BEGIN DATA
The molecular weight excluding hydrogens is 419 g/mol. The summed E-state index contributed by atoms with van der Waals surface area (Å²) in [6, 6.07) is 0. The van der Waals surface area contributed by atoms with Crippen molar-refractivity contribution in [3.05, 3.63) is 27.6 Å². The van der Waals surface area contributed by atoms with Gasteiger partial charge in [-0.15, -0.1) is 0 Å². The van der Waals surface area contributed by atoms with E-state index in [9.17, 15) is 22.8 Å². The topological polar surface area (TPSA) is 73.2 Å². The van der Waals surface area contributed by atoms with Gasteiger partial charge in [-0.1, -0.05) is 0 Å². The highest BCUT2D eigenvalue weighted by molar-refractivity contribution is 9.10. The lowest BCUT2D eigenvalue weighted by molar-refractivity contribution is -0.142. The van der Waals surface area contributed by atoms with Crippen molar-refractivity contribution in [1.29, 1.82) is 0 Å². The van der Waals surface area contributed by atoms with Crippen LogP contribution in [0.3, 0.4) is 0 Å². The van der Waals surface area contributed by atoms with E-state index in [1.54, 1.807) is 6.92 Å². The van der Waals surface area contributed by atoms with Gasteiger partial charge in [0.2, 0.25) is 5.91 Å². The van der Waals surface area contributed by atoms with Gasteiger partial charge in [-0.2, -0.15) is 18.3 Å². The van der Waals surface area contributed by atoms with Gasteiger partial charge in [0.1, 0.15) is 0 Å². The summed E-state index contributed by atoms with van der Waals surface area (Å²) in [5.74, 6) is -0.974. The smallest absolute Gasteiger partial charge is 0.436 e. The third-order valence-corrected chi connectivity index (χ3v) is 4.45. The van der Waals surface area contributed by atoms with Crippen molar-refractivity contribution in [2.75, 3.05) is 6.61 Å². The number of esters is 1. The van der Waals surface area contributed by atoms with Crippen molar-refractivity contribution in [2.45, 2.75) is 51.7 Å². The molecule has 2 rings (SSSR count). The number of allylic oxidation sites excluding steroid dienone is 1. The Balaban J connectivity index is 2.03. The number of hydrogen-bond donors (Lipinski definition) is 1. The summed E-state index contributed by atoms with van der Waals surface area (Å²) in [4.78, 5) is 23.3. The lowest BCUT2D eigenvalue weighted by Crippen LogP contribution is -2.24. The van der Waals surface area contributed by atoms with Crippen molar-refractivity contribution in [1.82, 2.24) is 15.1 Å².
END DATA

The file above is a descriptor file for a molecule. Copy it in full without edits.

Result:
The molecular weight excluding hydrogens is 419 g/mol. The summed E-state index contributed by atoms with van der Waals surface area (Å²) in [6, 6.07) is 0. The van der Waals surface area contributed by atoms with Crippen molar-refractivity contribution in [3.05, 3.63) is 27.6 Å². The van der Waals surface area contributed by atoms with Gasteiger partial charge in [-0.15, -0.1) is 0 Å². The van der Waals surface area contributed by atoms with E-state index in [9.17, 15) is 22.8 Å². The topological polar surface area (TPSA) is 73.2 Å². The van der Waals surface area contributed by atoms with Gasteiger partial charge in [-0.1, -0.05) is 0 Å². The highest BCUT2D eigenvalue weighted by molar-refractivity contribution is 9.10. The lowest BCUT2D eigenvalue weighted by molar-refractivity contribution is -0.142. The van der Waals surface area contributed by atoms with Crippen molar-refractivity contribution in [1.29, 1.82) is 0 Å². The van der Waals surface area contributed by atoms with Crippen LogP contribution in [0.3, 0.4) is 0 Å². The van der Waals surface area contributed by atoms with E-state index in [1.54, 1.807) is 6.92 Å². The van der Waals surface area contributed by atoms with Gasteiger partial charge in [0.2, 0.25) is 5.91 Å². The van der Waals surface area contributed by atoms with Gasteiger partial charge in [-0.2, -0.15) is 18.3 Å². The van der Waals surface area contributed by atoms with Gasteiger partial charge in [0.1, 0.15) is 0 Å². The summed E-state index contributed by atoms with van der Waals surface area (Å²) in [5.74, 6) is -0.974. The smallest absolute Gasteiger partial charge is 0.436 e. The third-order valence-corrected chi connectivity index (χ3v) is 4.45. The van der Waals surface area contributed by atoms with Crippen molar-refractivity contribution in [2.75, 3.05) is 6.61 Å². The number of esters is 1. The van der Waals surface area contributed by atoms with Crippen molar-refractivity contribution in [2.45, 2.75) is 51.7 Å². The molecule has 2 rings (SSSR count). The number of allylic oxidation sites excluding steroid dienone is 1. The Balaban J connectivity index is 2.03. The number of hydrogen-bond donors (Lipinski definition) is 1. The summed E-state index contributed by atoms with van der Waals surface area (Å²) in [4.78, 5) is 23.3. The lowest BCUT2D eigenvalue weighted by Crippen LogP contribution is -2.24. The van der Waals surface area contributed by atoms with Crippen molar-refractivity contribution in [1.82, 2.24) is 15.1 Å².